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I have just begun to look at tornado and asynchronous web servers. In many examples for tornado, longer requests are handled by something like:

  1. make a call to tornado webserver
  2. tornado makes async web call to an api
  3. let tornado keep taking requests while callback waits to be called
  4. handle response in callback. server to user.

So for hypothetical purposes say users are making a request to tornado server at /retrive. /retrieve will make a request to an internal api myapi.com/retrieve_posts_for_user_id/ or w/e. the api request could take a second to run while getting requests, then when it finally returns tornado servers up the response. First of all is this flow the 'normal' way to use tornado? Many of the code examples online would suggest so.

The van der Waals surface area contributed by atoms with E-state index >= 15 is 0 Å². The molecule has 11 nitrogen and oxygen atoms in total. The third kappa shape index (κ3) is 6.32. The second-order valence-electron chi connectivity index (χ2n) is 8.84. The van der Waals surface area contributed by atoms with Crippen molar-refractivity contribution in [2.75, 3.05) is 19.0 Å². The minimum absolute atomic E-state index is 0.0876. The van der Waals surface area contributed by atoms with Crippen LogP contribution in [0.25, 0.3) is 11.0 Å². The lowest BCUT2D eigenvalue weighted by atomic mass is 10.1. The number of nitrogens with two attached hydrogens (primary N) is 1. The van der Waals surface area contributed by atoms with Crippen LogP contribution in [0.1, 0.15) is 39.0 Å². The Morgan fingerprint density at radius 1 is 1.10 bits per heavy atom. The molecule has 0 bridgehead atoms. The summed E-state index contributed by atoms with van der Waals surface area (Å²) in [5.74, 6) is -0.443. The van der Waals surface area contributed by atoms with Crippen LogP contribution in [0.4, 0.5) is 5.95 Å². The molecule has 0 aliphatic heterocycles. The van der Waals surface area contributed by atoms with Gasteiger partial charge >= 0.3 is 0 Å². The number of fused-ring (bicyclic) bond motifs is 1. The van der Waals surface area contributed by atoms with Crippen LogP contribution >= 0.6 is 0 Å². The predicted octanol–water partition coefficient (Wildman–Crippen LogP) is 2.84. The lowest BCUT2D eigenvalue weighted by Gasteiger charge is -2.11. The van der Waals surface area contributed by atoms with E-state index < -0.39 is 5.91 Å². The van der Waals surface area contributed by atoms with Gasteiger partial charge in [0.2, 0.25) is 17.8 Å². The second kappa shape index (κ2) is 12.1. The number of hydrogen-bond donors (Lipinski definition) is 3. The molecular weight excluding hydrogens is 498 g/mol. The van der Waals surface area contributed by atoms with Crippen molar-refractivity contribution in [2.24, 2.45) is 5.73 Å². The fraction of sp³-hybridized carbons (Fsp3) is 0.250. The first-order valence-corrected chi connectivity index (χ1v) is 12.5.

Secondly, (this is where my mind is starting to get boggled) assuming that the above flow is the standard flow, should myapi.com be asyncronous? If its not async and the requests can take seconds apiece wouldn't it create the same bottleneck a blocking server would? Perhaps an example of a normal use case for tornado or any async would help to shed some light on this issue? Thank you.

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up vote 2 down vote accepted

Yes, as I understand your question, that is a normal use-case for Tornado.

If all requests to your Tornado server would make requests to myapi.com, and myapi.com is blocking, then yes, myapi.com would still be the bottleneck. However, if only some requests have to be handled by myapi.com, then Tornado would still be a win, as it can keep handling such requests while waiting for responses for the requests to myapi.com. But regardless, if myapi.com can't handle the load, then putting a Tornado server in front of it won't magically fix that. The difference is that your Tornado server will still be able to respond to requests even when myapi.com is busy.

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